Angus Report – Frank Hinkson

(Cyndee) Whether you’re selling a calf crop, finished cattle to a packinghouse, or a chef cooking steak for the consumer, the beef industry is built upon personal relationships. Frank Hinkson understands that, and knows his service must be just as high in quality as the Angus genetics he sells. (Hinkson) For customer service, I think that is the most important thing we can do is offer them a good product and they will want to come back and buy a good bull from us. (Cyndee) Creating that good product starts with setting a foundation based on traits customers want most, like calving ease and docility. Then, Hinkson adds superior carcass traits to create high-quality beef. (Hinkson) Cattle in the end they all wind up in the feedlot sooner or later, so you need an animal that will not only perform, but will grade and hang up a good carcass, so they need to be efficient as far as how they gain, but also the good qualities of the animal at the same time. (Cyndee) But in creating that consumer-driven product he has to remember to keep a balance among the traits. (Hinkson) I think the main thing is that we don’t really breed for the extremes in any one trait. We try to take five or six of what we call the more economically imported traits to the beef industry and say moderate birth weight, good weaning weight, we look at some carcass traits, marbling and ribeye, and docility in there as well. (Cyndee) Avoiding extremes has helped lead his operation to success, providing customers the genetics they want at a price they can afford.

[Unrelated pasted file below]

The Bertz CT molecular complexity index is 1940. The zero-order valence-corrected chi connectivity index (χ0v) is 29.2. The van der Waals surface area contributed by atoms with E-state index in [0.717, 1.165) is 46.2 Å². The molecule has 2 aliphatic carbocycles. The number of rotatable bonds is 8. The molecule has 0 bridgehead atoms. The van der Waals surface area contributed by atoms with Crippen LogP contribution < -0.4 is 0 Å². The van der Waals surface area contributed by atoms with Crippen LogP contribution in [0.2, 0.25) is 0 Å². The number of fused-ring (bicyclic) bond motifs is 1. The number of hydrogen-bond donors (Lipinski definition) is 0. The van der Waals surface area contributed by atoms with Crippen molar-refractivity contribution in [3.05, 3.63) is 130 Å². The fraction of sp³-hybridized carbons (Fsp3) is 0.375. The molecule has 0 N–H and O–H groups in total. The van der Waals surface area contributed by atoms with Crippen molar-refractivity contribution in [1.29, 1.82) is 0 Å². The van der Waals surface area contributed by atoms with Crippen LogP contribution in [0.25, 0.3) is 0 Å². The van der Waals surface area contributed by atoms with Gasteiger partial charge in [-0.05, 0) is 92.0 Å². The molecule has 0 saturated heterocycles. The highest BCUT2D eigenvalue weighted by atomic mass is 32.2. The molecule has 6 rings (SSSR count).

(Hinkson) You have to kind of look at the total picture of things, what an animal will do is just one aspect of it. We just try to take a balanced approach to selecting for genetics. That is why we have always called our bull sales the optimal performing bull sales. You probably won’t see the top dollar sale bull in our offering, probably not even the highest marbling bull that there is, but we try to select for a number, I would say 6 or 7 very meaningful traits, as far as to the industry, to have those above average in all of those traits, maybe not dominant in one, but above average in all of the traits. So you come up with a balanced trait animal that will not only do well in all of those traits, but will perform. (Cyndee) Figuring out the right mix isn’t always easy but Hinkson is proud to breed genetics that help his customers raise high-quality Angus beef.
I’m Cyndee Campbell.

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